Jacobs, Eastwood and Bigelow. The opinion of the court was delivered by Eastwood, J.A.D.
The defendant, Benny Baldino, appeals from his conviction by the Bergen County Court, sitting without a jury, on an indictment charging him with maintaining in the Borough of Lodi a place "for the purpose of prostitution, in violation of Title 2, Chapter 158, Section 2a, of the Revised Statutes."
The facts are not disputed and a detailed recital thereof is unnecessary. Suffice it to say, that, in response to a complaint, two investigators of the State Alcoholic Beverage Control Commission visited defendant's premises and while there, were approached by Baldino, who offered two girls to them for the purpose of illicit sexual intercourse for a stated price. One of the girls was escorted from the premises by an investigator to his automobile parked nearby, given the money she demanded, and was arrested when her intention became unmistakably clear. The defendant, a holder of a retail consumption liquor license, upon being taken into custody, freely admitted that he had arranged for prostitutes to frequent his tavern and introduced them to male customers for the purpose
of promoting illicit sexual relations; that he did not share in the fees charged by the prostitutes in their illicit indulgences. It is undisputed that the acts of prostitution were actually consummated at places other than on defendant's premises.
The statute (R.S. 2:158-2a) under which Baldino was indicted and convicted provides:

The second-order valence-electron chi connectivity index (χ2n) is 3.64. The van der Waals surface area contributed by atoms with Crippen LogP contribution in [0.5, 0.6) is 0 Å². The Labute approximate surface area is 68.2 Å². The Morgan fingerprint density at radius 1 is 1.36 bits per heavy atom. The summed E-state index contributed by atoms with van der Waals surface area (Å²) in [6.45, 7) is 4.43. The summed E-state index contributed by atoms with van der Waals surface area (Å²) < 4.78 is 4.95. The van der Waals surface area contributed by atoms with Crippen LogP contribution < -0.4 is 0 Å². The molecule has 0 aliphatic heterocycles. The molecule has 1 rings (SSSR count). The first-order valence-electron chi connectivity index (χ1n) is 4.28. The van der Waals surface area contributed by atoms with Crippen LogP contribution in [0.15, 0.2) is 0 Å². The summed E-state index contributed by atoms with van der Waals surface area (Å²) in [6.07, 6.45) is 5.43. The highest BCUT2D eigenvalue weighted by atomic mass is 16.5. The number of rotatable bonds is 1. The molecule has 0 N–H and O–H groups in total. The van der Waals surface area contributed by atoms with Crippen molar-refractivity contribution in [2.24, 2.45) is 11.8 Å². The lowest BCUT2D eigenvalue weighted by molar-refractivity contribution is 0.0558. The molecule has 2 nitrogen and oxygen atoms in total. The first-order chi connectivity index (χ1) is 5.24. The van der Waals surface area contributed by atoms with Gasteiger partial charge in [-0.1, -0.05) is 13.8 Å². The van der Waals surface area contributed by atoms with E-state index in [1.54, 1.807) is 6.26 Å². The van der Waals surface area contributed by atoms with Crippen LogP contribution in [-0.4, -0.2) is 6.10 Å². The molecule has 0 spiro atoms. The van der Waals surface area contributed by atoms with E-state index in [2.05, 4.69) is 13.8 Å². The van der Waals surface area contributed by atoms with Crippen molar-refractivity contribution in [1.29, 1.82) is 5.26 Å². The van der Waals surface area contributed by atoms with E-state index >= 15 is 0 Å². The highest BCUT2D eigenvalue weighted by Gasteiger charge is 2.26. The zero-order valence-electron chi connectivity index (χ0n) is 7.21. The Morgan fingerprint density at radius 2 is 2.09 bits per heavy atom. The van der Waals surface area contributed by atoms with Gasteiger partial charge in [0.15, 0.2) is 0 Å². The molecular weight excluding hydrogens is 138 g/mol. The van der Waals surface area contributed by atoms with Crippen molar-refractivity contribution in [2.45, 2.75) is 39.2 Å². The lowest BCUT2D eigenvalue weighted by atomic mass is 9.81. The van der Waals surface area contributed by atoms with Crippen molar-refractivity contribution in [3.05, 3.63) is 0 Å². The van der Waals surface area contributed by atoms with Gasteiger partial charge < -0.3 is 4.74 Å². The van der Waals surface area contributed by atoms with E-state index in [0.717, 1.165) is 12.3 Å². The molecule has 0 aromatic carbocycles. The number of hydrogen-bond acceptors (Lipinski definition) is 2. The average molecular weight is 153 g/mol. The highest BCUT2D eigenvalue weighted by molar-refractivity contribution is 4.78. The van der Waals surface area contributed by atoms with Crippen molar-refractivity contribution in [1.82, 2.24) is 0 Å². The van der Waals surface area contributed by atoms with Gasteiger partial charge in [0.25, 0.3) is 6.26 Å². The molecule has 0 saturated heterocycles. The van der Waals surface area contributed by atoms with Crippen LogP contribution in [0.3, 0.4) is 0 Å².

"a. Keep, set up, maintain, or operate any place, structure, building, vehicle or conveyance for the purpose of prostitution, lewdness or assignation;
"Shall be guilty of a misdemeanor."
The question posed for our determination is solely a legal one. The defendant contends that while the arrangements for the commission of the illegal acts were made on his premises, no act of prostitution occurred there and, therefore, the proofs do not constitute the maintaining of a place for the purpose of prostitution within the spirit and meaning of the pertinent provision of the statute.
The State contends that the proofs support the conviction of the defendant as charged in the indictment; that the words of the statute "for the purpose of prostitution" encompass the maintaining of a place with the intent to promote the evil of prostitution and that the proof of that intent is sufficient to render one guilty without a showing that the parties committed the proscribed act of prostitution on the premises.
Under the common law it was not a crime for men and women to engage in fornication, prostitution or other immoral practices in private, and when engaged in such a manner as to create a public scandal and shock public morals, the practices became public nuisances. The resort to a public place for such immoral practices constituted the place a disorderly house. State v. Schlosser , 85 N.J.L. 165 (Sup. Ct. 1914); affirmed, 86 N.J.L. 374 (E. & A. ...